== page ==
So, today, to help address this, I am pleased to announce here with these leaders that the Bill and Melinda Gates Foundation, together with our administration, will establish the Women in the Digital Economy Fund, which is a $60 million global fund, which, among other things, will address access, affordability, digital literacy, and gender inequality.
In addition, the Gates Founda- -- Foundation is investing an additional $40 million to support these goals.
Beyond this commitment, I am also pleased to announce a series of other significant private sector commitments alongside U.S. government efforts.
In total, these investments represent more than $1 billion that is being dedicated to advance women's economic participation across the African continent.
These investments spanned from sources that are in the technology sector, financial services sector, and healthcare industries, and will help to do predominantly three things: help digitize women-owned small businesses and entrepreneurs; provide access to capital, healthcare, and education; and combat gender-based violence.
Now, I want to be clear about this approach. There is a subtle but profound difference between an effort to increase women's inclusion and the correlated effort that must be intentional to increase women's leadership.
The focus here is on both inclusion and leadership, understanding that women must have the opportunity and the access to all that is necessary to achieve their goals, their desire, their potential to also lead.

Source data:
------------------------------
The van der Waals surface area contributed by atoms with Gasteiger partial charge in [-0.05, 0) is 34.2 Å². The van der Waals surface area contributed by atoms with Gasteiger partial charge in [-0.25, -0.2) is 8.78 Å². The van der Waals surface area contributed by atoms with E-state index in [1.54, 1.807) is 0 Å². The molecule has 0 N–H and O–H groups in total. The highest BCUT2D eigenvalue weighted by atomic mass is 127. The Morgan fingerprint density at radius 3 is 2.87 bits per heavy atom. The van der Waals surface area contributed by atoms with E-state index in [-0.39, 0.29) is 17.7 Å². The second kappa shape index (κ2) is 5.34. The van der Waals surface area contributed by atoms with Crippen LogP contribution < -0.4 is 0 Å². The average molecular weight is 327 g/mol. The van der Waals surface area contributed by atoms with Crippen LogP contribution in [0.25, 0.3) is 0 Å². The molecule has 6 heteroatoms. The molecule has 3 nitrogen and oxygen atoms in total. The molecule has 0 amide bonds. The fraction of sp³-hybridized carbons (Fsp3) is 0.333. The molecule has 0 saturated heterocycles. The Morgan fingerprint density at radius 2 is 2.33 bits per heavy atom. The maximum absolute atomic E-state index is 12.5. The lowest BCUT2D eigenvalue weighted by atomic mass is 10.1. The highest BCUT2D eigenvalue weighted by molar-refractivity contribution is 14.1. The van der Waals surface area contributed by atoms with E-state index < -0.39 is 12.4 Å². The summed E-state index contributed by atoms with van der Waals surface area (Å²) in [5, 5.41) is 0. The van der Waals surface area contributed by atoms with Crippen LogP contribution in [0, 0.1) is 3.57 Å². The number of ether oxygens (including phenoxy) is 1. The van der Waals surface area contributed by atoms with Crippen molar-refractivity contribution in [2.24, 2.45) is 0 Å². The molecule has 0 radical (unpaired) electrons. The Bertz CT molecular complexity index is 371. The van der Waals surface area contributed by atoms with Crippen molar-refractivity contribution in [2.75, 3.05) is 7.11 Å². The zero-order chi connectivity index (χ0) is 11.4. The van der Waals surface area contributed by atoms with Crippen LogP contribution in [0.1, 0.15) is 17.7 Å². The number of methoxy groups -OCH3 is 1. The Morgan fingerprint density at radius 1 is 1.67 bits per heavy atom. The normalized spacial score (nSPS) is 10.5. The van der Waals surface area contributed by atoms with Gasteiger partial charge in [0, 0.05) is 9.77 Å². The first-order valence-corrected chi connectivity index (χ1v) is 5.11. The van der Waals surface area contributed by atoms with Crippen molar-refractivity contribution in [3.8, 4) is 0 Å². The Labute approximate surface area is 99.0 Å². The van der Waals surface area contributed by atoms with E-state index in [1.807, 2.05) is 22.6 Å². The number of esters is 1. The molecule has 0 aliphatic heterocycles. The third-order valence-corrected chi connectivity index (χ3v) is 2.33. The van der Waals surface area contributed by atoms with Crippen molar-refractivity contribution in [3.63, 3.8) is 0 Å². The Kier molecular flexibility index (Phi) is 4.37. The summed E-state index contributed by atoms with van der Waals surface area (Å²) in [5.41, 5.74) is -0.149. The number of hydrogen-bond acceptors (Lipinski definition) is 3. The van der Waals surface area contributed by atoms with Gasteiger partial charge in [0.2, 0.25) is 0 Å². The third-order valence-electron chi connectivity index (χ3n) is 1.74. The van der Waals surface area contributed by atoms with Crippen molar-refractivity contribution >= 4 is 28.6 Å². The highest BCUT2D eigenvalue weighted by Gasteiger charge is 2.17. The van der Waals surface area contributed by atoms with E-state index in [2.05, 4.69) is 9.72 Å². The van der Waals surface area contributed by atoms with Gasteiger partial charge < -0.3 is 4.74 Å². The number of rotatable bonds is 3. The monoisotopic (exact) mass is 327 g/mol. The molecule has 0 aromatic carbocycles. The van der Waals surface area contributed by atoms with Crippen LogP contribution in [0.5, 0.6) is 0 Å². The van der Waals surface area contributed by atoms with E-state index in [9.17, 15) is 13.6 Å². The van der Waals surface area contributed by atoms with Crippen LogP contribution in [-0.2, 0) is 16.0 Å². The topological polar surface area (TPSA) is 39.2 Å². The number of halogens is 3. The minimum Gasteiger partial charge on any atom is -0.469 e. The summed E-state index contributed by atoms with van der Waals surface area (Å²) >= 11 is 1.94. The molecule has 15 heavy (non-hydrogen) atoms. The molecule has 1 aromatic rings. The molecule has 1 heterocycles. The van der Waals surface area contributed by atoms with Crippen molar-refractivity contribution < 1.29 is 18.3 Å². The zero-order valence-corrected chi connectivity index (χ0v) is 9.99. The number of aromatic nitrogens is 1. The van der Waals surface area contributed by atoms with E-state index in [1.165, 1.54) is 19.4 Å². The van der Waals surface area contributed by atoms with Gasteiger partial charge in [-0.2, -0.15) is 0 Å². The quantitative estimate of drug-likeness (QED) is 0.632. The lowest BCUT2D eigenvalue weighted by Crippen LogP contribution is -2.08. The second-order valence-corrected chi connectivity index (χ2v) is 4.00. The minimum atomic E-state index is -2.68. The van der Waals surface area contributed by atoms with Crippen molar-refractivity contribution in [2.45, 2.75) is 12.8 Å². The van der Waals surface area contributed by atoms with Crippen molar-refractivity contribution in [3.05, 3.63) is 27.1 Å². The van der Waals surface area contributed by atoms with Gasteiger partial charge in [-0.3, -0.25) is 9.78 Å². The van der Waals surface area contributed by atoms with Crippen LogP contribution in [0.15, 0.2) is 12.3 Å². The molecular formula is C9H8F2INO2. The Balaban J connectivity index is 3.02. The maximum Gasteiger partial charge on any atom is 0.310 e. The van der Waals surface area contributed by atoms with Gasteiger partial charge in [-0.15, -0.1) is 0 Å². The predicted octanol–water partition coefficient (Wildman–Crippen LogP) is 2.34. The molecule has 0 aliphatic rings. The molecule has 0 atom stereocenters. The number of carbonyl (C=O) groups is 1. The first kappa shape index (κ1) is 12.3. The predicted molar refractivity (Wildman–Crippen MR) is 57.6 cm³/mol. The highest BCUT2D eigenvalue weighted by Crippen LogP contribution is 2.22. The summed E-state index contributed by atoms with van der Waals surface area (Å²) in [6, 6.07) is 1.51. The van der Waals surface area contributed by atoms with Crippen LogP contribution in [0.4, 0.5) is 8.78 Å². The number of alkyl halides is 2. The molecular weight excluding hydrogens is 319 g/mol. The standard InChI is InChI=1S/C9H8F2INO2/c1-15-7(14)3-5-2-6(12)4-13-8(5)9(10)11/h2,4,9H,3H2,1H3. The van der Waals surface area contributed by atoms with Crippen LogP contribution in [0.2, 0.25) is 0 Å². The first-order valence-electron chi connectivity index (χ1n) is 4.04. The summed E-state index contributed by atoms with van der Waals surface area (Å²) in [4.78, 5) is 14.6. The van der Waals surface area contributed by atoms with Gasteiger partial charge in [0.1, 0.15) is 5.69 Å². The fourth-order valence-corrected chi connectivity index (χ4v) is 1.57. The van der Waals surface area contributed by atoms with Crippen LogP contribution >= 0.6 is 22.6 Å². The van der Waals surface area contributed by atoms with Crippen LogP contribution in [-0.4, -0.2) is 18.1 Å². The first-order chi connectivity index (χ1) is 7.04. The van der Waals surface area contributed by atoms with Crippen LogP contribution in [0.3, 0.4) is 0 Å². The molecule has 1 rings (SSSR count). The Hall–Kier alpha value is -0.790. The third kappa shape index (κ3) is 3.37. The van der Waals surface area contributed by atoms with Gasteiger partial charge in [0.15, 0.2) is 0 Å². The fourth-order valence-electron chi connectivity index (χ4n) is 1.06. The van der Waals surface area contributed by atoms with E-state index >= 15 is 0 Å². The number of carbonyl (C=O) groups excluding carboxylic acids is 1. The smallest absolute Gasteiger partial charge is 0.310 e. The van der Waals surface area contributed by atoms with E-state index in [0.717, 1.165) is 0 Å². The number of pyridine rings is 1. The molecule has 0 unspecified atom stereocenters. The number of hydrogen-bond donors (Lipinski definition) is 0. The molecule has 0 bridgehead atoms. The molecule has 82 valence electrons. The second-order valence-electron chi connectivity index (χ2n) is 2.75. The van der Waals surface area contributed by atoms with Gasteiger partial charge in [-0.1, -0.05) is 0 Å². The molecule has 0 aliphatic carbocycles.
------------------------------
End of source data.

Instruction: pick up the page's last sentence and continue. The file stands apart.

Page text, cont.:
So the investments that I have outlined, we believe, will help build a future where women are not just treated equally but are able to thrive, where women have the opportunity to lead, and a future, simply put, where there will be no barriers for the ability of women to participate in the economy, where they can enjoy freedom from violence and equal access to healthcare and education, and where they can shatter every glass ceiling.
And what we know about that is to shatter a glass ceiling is not without effort and sometimes some pain. Am- --
THE VICE PRESIDENT: Right. Amen to this, right? (Laughter.)
But, oh, isn't it worth it? And none of us have achieved the status and the place that we are at now without a lot of people believing in the potential and supporting that. And that, as it all remains, is the essence and the spirit behind our approach to invest in the natural potential that exists.
So I look forward to talking today with these leaders, and this discussion is only the beginning.
So, with that, I'm going to thank Ambassador Palmer, as well. I have asked her and she has agreed that, going forward, she will, through the United States Embassy here, continue this conversation by establishing what we have named the Ambassador's Advisory Council for Women Entrepreneurs. That deserves applause. (Applause.)
So, with that, we are going to thank the press for their participation. And I will, though, mention in front of the press that the ambassador intends, with this advisory council, to -- to create regular convenings of women entrepreneurs and those who support women entrepreneurs, and to do that work throughout this country in a way that is designed to support, uplift, and help.
So, with that, thank you all. And I thank the press.
Kamala Harris, Remarks by the Vice President in a Roundtable Discussion with Women Entrepreneurs in Accra, Ghana Online by Gerhard Peters and John T. Woolley, The American Presidency Project https://www.presidency.ucsb.edu/node/360303